Another segment interviewed two moms whose kids got into debt while in college. Both of the kids ended up committing suicide because they found themselves so far in debt. Sadly, neither of the women took any responsibility whatsoever for the situation. Rather, it was all the credit card companies’ faults for issuing their kids credit in the first place. Granted, these kids had NO BUSINESS signing up for a credit card, but they did. Why didn’t these women talk to their kids about credit cards before they went off to college? They said they didn’t think about the fact that their kids could get credit cards while in college.

Folks, credit card companies are in business to make money. That’s it! It’s sad that companies will take advantage of people, but that’s the way it is. It’s up to us to decide how much they are going to make from us.

If I felt that this “documentary” was a little more balanced, I would recommend that it be watched by every high school class in America. It’s not balanced because it leaves personal responsibility out of the equation and is simply another tool to teach us that we are just victims in a massive credit card conspiracy.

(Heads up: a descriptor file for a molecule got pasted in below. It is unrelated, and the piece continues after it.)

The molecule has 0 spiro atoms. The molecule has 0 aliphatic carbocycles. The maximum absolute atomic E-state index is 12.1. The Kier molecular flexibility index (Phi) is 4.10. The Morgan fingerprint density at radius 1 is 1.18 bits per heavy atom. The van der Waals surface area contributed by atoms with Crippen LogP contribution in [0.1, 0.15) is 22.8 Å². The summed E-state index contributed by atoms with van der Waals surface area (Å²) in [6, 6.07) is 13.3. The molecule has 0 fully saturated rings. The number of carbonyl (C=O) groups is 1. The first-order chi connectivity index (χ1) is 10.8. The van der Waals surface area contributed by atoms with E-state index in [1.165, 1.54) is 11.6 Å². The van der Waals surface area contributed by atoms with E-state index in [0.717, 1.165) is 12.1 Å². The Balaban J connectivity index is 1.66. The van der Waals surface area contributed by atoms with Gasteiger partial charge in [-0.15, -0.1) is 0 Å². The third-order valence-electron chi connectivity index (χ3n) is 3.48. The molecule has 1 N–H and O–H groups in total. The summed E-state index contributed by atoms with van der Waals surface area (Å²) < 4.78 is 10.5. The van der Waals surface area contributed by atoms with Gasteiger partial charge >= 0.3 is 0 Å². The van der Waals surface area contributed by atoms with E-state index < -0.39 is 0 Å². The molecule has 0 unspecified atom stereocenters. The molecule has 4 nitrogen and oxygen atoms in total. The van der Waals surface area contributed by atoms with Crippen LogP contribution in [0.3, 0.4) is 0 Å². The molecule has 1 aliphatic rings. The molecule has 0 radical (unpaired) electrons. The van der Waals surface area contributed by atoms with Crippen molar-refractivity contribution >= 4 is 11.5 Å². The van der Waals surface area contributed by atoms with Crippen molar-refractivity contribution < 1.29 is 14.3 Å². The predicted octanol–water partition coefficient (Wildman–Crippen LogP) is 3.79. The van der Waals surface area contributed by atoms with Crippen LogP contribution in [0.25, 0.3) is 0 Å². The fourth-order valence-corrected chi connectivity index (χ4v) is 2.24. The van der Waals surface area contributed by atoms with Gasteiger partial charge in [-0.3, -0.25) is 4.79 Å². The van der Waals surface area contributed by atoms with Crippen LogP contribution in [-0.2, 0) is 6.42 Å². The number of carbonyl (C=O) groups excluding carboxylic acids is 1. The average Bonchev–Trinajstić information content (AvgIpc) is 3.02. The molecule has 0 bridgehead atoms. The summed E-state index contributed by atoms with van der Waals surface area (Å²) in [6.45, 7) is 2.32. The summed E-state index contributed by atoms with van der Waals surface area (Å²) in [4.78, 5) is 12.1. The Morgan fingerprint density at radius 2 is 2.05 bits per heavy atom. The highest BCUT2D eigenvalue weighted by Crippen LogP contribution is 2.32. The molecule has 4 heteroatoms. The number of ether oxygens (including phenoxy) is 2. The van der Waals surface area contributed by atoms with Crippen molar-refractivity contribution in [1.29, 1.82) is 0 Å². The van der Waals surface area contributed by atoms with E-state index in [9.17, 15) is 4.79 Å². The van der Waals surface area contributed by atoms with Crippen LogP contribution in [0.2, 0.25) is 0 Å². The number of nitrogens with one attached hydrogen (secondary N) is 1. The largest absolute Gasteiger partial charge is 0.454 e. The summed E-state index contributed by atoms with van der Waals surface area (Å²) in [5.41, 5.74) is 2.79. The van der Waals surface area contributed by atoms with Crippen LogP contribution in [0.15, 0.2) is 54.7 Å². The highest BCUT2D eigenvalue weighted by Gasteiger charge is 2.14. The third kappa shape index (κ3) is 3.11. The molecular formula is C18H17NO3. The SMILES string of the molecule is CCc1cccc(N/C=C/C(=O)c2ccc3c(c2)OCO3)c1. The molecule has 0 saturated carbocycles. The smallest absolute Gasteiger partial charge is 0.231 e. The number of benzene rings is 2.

Sam over at Getting Finances Done has put together a list of Dave Ramsey-related links and resources. He even linked to a couple of Dave Ramsey-related posts I recently published. Anyway, if you’re a Dave Ramsey fan (or if you can’t stand him and like to make fun of him) you should head over to GFD and check it out.

Chris, an employee of Dave Ramsey and a blogger at Pour Out, left this comment on yesterday’s Dave Ramsey post about mortgages (I truncated Chris’ comment in order to emphasize what I want to talk about):

He [Dave] doesn’t want you to pay off your home in 15 years; He wants you to pay it off in 12 years, or 10 or 7 or 4!!! Add those extra years of investing the $1700 house payment monthly and it’s probably a different picture. Digest the entire plan, not just bits and pieces, and you’ll end up ahead of the family in that right column. Good conversation you have going on here.

What would happen if you paid off a 15-year mortgage in 4 years? Would that change things? Let’s see…

In order to do this little calculation, I had to make some assumptions: